Tarzanman wrote in post #7650778
Make sure you get paid. In this day & age of photography, there's little reason to work 8 hours for nothing.
You no longer need a darkroom, chemicals and film to develop film or tweak photos. In the past, working as an assistant would get you access and exposure to the kinds of tools & equipment that you otherwise would not have a chance to work with.
Today you can do 90% of it with a camera, SD card, computer, and copy of photoshop, so there is no reason to pay an employer for the privilege of taking orders from them
While I agree with this to an extent, I feel it's an oversimplification of what a photographer needs to learn in order to run a successful business. Yes, they can learn a lot by just using their cameras, reading books, practicing, etc. But learning 90% of the job with just a camera, SD card, Photoshop, and practice? Doubtful, at least in any reasonable amount of time, or with any in-depth knowledge of actually running a photography business.
The creation of the images is only a small part of the photography business. For me, I shoot about 30% of the time I devote to my business. The other 70% is filled with business obligations, writing estimates and bids, billing, marketing, dealing with legal and tax issues, doing competitive research, cold calling agencies, filing copyrights, writing contracts, pre-production, and so on.
If all we had to worry about was the ability to take a half decent image, I would mostly agree with your reply. But there is so much more beyond the camera skills, the other 70% of the business, that is best learned from within the industry. Case in point, you can find literally hundreds of books that address lighting, exposure, techniques, etc. But very few that cover the business details in depth, and many of those are really outdated.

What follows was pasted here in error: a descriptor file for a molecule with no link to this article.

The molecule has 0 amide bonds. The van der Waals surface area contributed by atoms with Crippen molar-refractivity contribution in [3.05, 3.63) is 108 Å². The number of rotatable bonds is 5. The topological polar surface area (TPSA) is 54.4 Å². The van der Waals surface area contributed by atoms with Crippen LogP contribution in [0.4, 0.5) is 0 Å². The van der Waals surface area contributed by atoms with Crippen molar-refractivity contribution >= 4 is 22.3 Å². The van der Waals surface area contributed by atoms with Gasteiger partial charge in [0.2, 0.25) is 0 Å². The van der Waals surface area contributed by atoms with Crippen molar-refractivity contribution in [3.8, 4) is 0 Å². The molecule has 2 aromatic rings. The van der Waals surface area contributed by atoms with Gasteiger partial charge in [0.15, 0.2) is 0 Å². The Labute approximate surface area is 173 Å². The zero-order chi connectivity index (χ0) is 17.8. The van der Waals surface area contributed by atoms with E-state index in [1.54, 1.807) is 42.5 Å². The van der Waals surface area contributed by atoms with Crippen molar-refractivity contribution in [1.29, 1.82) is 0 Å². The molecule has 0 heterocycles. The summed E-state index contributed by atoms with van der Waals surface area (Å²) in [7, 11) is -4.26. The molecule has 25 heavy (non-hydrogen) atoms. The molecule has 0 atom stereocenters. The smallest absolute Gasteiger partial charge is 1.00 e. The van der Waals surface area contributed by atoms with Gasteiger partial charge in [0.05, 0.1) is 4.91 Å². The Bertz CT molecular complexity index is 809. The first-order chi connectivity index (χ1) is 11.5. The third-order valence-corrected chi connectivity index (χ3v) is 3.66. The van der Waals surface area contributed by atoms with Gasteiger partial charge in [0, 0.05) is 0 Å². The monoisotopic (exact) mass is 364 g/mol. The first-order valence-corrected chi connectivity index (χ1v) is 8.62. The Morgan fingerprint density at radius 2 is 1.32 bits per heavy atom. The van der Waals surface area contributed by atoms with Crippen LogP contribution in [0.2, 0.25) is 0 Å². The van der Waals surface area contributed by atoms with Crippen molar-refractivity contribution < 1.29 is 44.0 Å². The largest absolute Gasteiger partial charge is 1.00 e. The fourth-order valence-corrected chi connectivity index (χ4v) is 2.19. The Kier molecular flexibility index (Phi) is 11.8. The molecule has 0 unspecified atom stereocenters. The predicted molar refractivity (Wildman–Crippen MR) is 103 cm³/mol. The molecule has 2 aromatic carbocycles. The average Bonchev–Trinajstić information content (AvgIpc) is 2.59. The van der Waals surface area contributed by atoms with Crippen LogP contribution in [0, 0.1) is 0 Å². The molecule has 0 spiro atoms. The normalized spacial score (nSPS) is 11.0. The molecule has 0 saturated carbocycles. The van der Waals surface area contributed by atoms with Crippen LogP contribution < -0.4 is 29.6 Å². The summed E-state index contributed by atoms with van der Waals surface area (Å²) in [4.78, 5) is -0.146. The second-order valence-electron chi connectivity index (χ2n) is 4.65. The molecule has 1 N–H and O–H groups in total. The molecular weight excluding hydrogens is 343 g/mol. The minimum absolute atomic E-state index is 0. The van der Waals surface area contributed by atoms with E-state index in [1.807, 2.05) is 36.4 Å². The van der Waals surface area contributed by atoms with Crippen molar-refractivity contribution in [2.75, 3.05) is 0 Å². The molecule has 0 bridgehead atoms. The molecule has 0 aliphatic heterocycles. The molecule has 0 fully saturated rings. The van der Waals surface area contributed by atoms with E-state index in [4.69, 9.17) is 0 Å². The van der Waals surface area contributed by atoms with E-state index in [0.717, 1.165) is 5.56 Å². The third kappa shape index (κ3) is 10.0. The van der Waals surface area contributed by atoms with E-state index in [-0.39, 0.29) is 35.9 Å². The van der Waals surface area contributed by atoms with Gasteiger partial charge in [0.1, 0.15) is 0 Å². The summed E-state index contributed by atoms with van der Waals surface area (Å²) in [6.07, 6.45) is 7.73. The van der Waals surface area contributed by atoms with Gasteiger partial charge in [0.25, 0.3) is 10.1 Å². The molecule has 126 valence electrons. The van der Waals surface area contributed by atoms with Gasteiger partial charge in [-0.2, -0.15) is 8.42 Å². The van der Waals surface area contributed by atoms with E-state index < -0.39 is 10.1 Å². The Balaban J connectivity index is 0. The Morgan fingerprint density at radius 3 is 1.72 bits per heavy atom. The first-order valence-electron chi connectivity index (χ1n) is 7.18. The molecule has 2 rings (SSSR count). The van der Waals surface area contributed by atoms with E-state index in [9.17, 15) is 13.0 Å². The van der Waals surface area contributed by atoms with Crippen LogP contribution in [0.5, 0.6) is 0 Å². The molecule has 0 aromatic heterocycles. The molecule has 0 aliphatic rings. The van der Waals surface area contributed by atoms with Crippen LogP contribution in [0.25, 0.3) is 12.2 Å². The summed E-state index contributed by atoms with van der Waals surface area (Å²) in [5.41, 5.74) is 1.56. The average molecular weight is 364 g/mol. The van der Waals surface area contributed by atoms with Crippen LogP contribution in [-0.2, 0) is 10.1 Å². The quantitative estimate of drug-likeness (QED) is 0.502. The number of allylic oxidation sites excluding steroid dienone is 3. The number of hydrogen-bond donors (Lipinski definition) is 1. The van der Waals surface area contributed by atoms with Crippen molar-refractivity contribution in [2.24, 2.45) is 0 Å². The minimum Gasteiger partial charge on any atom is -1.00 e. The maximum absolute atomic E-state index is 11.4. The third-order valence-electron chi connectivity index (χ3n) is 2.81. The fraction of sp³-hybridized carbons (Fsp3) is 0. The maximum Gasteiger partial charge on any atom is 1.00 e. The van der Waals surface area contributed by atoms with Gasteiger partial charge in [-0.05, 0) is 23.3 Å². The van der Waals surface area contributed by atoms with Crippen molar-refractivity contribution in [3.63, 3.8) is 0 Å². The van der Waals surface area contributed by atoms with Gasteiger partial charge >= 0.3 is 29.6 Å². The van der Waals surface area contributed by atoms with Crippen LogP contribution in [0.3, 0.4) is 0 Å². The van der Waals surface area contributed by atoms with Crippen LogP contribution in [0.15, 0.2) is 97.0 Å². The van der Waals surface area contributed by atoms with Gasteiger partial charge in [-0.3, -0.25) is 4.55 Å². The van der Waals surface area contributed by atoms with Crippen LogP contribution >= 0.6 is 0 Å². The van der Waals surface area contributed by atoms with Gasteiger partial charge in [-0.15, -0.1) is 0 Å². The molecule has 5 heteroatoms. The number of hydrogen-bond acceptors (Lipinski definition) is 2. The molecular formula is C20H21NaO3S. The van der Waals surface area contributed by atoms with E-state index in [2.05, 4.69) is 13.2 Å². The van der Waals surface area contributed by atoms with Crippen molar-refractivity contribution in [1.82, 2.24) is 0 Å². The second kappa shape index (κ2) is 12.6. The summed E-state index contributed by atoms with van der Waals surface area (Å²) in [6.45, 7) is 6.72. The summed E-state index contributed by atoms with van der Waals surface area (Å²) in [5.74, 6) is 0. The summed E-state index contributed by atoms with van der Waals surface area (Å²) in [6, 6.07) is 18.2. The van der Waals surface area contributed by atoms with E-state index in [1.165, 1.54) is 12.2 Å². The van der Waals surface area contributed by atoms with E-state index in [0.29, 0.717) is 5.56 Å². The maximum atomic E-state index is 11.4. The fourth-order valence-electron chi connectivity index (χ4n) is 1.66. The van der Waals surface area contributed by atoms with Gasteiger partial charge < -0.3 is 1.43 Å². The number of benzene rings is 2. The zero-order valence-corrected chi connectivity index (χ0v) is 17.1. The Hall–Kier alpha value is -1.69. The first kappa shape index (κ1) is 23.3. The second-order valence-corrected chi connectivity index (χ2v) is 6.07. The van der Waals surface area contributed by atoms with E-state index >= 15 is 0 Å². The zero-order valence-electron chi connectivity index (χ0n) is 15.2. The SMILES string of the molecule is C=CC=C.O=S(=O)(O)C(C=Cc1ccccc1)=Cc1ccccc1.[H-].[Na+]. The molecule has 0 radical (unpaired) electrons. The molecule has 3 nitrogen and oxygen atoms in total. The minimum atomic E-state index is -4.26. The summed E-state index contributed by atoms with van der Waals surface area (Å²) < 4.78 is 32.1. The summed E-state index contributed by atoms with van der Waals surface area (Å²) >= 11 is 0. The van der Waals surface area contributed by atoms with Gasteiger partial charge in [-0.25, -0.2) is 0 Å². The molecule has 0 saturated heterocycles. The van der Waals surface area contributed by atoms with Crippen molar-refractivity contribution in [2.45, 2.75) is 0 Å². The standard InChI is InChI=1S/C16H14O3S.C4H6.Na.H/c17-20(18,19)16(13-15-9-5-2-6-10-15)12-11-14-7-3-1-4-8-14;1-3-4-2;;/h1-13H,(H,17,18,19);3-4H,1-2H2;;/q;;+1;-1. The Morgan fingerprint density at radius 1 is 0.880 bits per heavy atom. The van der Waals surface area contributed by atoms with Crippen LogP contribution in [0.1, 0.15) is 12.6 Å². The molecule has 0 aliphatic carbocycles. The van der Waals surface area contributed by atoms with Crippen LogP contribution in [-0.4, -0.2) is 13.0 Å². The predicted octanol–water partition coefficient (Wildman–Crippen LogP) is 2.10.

One of the things I do with interns, is to make a plan for their 3 months time they will be spending with us. It breaks down specific things they will be exposed to, things I will teach them directly, and areas of independent study that they will do on their own that we then discuss in more detail. About 40% on business, 40% on production, and 20% on technique.
The emphasis is on the business and production since that would be harder for them to learn on their own. I.e., without a constant stream of work coming in, they won't be exposed to the basic issues in a business. They can learn on their own and make costly mistakes, even loose the business, or they can learn from someone that's been there and overcame those issues. Thus, they leave with something they are unlikely to learn on their own without significant time spent in the industry, somewhere, somehow. And they do indeed get a jump start over most other photographers, and have a much better chance at success.
So yes, IMO, there is significant benefit to an internship for both parties if the right marriage is made. The only caveat that I stress, is that its important to choose the right photographer. You want one that has an active interest in teaching the business to the intern, and not just using them to hand them lenses or carry their gear on shoots. Yes, there will be a lot of that, but it must go deeper, and it must be an active goal on the photographers part to teach the business end.
I would suggest interviewing the photographer and asking specifically what the photographer will do in return to help them learn 'the business'. And note the term 'learn the business' is different from the term 'learn photography'. The best thing you can get out of an internship is centered around running the business, as the rest can be learned via self study, workshops, and practice fairly easily.